In an age filled with remake after remake, now’s the time to start going back in time and checking out the films that are being ripped off today. If you’ve already seen the Universal classics like FRANKENSTEIN and DRACULA, or have already gazed your eyes upon the classic NOSFERATU, then maybe it’s time to educate yourself about the legendary William Castle, who took cinema to a whole new level. You might think Walt Disney World was the first place to get interactive with films (HONEY I SHRUNK THE AUDIENCE), but Castle was the originator. In the documentary SPINE TINGLER! THE WILLIAM CASTLE STORY filmmaker (and fan) Jeffrey Schwarz will help transport you to a world where going to the theater more than just an afternoon killer, it was an event.
In short, the film is a chronicle of the last great American showman, filmmaker William Castle, a master of ballyhoo who became a brand name in movie horror with his outrageous audience participation gimmicks.
Most documentaries are either created just for the money (like Starz’s BLOODSUCKING CINEMA) or by people who get lost on what point they’re trying to get across. Schwarz’s SPINE TINGLER! Is extremely focused and fabulously entertaining. He begins his tale by giving us a brief history of William Castle and where he comes from, which eventually translates into WHY he clings so desperately to the gimmicks in his films. This is an important arch that carries over and ties everything together.
The main focus on the doc is when Castle breaks into Hollywood with his first hit MACABRE, where a certificate for a $1,000 life insurance policy from Lloyd’s of London was given to each customer in case he/she should die of fright during the film. In addition, showings also had ushers dressed in surgical garb with ambulances outside theater (source: wikipedia). The story then follows Castle through the success of his other gimmicks for the films 13 GHOSTS, HOUSE ON HAUNTED HILL, THE TINGLER and HOMICIDAL, and how he successfully branded his name. When you saw William Castle on the movie poster or in the trailer you knew exactly what you were going to get.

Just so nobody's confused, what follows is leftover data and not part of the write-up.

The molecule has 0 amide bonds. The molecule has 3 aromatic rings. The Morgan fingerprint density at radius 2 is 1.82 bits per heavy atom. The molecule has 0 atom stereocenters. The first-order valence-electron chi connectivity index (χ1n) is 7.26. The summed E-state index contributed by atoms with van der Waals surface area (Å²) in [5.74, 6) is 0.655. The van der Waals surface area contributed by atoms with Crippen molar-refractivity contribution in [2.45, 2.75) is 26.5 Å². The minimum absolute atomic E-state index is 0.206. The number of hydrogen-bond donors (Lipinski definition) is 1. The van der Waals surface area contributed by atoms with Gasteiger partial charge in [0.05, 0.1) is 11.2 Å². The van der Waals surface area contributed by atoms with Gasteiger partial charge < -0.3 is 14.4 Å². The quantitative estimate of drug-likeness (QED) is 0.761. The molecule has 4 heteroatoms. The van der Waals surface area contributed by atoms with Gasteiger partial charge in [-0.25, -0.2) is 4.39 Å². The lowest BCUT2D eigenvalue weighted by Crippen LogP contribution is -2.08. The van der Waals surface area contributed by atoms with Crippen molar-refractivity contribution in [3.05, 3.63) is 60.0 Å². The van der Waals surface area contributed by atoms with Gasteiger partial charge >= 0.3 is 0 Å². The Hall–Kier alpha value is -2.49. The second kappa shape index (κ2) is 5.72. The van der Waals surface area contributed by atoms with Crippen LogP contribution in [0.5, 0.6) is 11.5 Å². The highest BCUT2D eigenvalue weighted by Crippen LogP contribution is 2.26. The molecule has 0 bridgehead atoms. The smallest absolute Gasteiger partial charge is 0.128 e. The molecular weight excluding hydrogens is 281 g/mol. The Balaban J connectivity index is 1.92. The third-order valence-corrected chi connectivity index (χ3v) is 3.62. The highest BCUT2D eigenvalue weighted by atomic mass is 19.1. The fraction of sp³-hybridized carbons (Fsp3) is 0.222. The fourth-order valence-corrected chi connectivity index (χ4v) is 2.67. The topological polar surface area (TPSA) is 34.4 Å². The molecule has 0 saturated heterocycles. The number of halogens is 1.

This is where most filmmakers would have ended the story; only Schwarz is just getting started. He dives into how big time directors like Alfred Hitchcock were inspired by Castle’s success. He spends a short portion of the film talking about Hitchcock’s PSYCHO and Castle’s (rip-off or homage?) HOMICIDAL. He takes some time to really focus on Castle’s emotions and where he was at this point in his career, was he jealous of the success of PSYCHO?
Even further he gets into how Castle signed a picture deal with Paramount Pictures and eventually spawned ROSEMARY’S BABY, which he desperately wanted to direct. When the film was a success it killed him that he didn’t get credit he wanted.
What’s so sad – and yet uplifting – about SPINE TINGLER! is where Castle ends up after the success of ROSEMARY’S BABY. He goes back to his roots and eventually fades out. It almost makes you cry to see the devastating finale to his successful career. But before the movie ends Schwarz reminds us about how much of an impact Castle has had on Hollywood and how his films still play to audiences in special screenings. It’s uplifting, warm and leaves you with a smile.
Schwarz also limits the use of ‘talking heads’ and really gives us a visual representation of what the theatergoers got to see back in the ’50 and ‘60s. The doc is loaded with photos from William Castle’s life and plenty of stories that give charm to not only Castle himself, but also the film. SPINE TINGLER! is the definitive William Castle story that will never be topped, I’m proud to put my stamp of approval on this classic doc.
Note: The film won the audience award for documentary at AFI Fest 2007, and will be screening at the Slamdance Film Festival this January